Ionosphere
The ionosphere is an abundant layer of electrons and ionized atoms and molecules. Stretching from about 30 miles to the edge of space at about 600 miles, overlapping into the mesosphere and thermosphere. This region is what makes radio communications possible.

Exosphere
This is the upper limit of our atmosphere. It extends from the top of the thermosphere up to 6,200 mi.

The atmosphere is an important factor in allowing Earth to be a habitable planetary body. The atmosphere is crucial in blocking some of the most dangerousaspectst of the light spectrum produced by the Sun. Ionized atoms in the atmosphere burn up meteors and other space debris, protecting the Earth from impacts.

Acting as a warm blanket on a cold night, the atmosphere traps heat keeping the planet warm. This envelope of warm air acts as a safeguard keeping water present on our planet in a liquid state. Without this warming effect, our planet would suffer the same fate as Mars. Contrary to popular belief, Mars has abundant water on the planet, enough to cover the entire planet at depths of 30 feet. However, due to the lack of an atmosphere, Mars is extremely cold thus, all water present on the planet is frozen.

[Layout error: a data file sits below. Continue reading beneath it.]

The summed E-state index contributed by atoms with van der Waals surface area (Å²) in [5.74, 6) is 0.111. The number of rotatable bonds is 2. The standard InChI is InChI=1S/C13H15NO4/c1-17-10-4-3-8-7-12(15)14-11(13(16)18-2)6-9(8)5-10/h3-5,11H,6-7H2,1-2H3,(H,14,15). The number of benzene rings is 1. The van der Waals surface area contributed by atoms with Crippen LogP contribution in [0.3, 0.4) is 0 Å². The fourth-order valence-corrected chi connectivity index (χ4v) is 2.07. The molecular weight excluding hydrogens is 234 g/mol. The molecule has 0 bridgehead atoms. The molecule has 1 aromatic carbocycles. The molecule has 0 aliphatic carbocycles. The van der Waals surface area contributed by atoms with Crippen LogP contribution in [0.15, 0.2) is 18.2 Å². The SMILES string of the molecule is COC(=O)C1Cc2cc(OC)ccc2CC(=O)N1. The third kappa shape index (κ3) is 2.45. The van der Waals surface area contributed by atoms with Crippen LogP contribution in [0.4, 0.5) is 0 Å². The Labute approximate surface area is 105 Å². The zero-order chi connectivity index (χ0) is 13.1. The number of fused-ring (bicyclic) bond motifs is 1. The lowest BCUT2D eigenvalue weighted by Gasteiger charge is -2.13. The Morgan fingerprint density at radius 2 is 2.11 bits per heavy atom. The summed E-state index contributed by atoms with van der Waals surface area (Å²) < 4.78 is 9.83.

Finally, our planet can retain the atmosphere essential for life thanks in part due to the perfect size of our moon. If the Earth were smaller, such as the size of the moon, the gravity needed to retain an atmosphere would be too weak. The moon does possess an atmosphere, but it is tenuous, and not sufficient to retain heat or protect against impacts. For this reason, our moon is heavily cratered and not habitable without specialized equipment. Thanks to our atmosphere, Earth can regulate heat from the sun and sustain human, aquatic and animal life.

The Moon:

Earth’s moon, with its dark basaltic mare, clearly visible in great detail.
Credit: Lick Observatory/ESA/Hubble –
Hubble Shoots the Moon | NASA